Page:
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Ode to infinite urban sprawl

Reared on the exhaust-coated streets of Los Angeles, Controlling the Famous’ newest musical experiment is a gritty exploration of aging youth in the concrete confines of 4,084 miles of urban sprawl.
/ Source: msnbc.com contributor

Reared on the exhaust-coated streets of Los Angeles, Controlling the Famous’ newest musical experiment is a gritty exploration of aging youth in the concrete confines of 4,084 miles of urban sprawl.

Distinctly purposed, on “Automatic City” Controlling the Famous presents its jilted perception of consumer culture from the viewpoint of four disenchanted dreamers. In conceptual fashion, the disc flows beautifully from track to track as singer Max Hellmann raps on life in the land of glitz and glamour. On “Detox” Hellmann preaches, “You sold your soul for some regret / There’s nothing here that hasn’t happened / You sold your soul in self defense / Although you seem to be making so much sense.”

Forlorn by the trappings of the scene, Controlling the Famous try hard to set themselves apart from their indie brethren, trading in pop hooks and production tricks for a darker, less obtrusive version of the genre. Drummer Mike Schneider, bassist Brendan Hughes and guitarist Johnny Collins make their presence known on the disc’s second track, “Heart Attack.” Hellmann spits out rhymes — “I need a minute to sleep through my heart attack / When I wake it’ll be right back” — as the three instrumentalists battle it out for control of the song’s raucous finale.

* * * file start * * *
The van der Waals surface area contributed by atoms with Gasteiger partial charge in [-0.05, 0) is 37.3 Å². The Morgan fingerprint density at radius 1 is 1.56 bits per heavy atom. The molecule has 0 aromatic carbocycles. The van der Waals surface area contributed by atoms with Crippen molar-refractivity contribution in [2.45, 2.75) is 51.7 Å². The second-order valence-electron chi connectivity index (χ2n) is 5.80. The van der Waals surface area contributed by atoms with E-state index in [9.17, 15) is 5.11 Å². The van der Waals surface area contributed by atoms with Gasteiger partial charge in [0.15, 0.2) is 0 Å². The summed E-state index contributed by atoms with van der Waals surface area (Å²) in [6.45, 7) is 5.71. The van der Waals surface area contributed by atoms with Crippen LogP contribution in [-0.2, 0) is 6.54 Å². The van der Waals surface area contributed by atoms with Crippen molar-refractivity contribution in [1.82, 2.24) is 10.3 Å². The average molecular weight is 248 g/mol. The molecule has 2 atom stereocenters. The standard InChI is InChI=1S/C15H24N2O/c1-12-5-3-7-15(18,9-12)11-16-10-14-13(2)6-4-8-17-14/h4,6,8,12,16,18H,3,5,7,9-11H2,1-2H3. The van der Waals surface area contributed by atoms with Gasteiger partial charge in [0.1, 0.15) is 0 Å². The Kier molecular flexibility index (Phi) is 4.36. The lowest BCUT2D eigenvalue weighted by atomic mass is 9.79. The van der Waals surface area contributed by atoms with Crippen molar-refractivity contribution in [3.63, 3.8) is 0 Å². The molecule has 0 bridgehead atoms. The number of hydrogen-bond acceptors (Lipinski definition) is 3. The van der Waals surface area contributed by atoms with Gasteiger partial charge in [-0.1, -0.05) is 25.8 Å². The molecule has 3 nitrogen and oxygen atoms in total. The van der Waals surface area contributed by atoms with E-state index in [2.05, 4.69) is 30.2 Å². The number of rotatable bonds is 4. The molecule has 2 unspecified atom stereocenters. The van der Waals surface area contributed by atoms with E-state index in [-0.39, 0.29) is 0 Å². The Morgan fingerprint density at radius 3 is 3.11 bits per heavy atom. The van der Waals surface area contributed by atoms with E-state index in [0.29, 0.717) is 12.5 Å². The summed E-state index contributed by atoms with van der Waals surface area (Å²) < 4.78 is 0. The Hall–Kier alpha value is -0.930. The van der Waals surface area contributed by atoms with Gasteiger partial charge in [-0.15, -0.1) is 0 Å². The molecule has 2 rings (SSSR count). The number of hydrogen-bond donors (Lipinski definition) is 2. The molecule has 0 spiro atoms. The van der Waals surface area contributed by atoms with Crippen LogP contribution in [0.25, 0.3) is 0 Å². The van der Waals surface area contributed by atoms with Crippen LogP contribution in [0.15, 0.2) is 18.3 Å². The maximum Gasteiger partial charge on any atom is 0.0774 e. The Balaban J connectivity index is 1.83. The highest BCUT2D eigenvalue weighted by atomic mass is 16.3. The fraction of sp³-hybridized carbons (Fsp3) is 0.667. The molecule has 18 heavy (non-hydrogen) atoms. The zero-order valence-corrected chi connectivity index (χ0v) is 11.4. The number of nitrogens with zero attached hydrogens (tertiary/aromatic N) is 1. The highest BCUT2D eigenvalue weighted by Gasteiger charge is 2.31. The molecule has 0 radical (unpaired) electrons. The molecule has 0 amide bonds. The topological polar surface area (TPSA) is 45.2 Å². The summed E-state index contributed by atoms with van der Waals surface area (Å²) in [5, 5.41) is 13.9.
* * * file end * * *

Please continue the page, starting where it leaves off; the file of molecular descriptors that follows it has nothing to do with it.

The disc’s meaty middle section ignites with the emblematic “Easy Life.” The track swells with the click-clack of toms, a smattering of well-placed hi-hat hits and Collins’ fiery guitar. On it Hellmann's utter distaste for commercial culture’s nonchalant materialism is apparent as he laments sarcastically, “I want the easy life, I wanna f--k in the sun / But there’s a need to be discrete so that I know that I’ve won.” Unemployed college grads, it’s no surprise Controlling the Famous feel a little bit slighted by America’s incapacity to reward the deserving. Hellmann belts it out on “Long Day”:“Send it back with one transmission / Breaking down this is impossible / Too strong.”

Although chalked full of poetic attacks against the 20th century urban condition, “Automatic City” is more than just a diary of well-versed complaints — the boys of Controlling the Famous are sophisticated musicians. One part experimental and one part indie pop, the band tip-toes in and out of each genre, careful not to fall too deep into one or the other. Case in point: Controlling the Famous shifts effortlessly from songs like “Maybe We're Dead,” the disc's punchiest track, to “Devil's Suitcase,” the CD's darkly delicious closer, which incorporates Hughes' bass drops, Collins’ moony guitar and Hellmann's gentle whispers, all mixed to perfection.

Produced by Alex Newport (At The Drive-In), “Automatic City” sparks, emitting a tangible energy that translates well on CD and stage. To fans of the genre, Controlling the Famous might sound raw, unpolished and coarse. There are no frills or gimmicks — as Hellmann puts it, “We just want to play music.”

All in all, “Automatic City” is much like the sprawling city of the band's birth — nobody’s sure where it begins or ends, only that it's there and impossible to miss.

For more information on Controlling the Famous, visit: http://www.controllingthefamous.com/.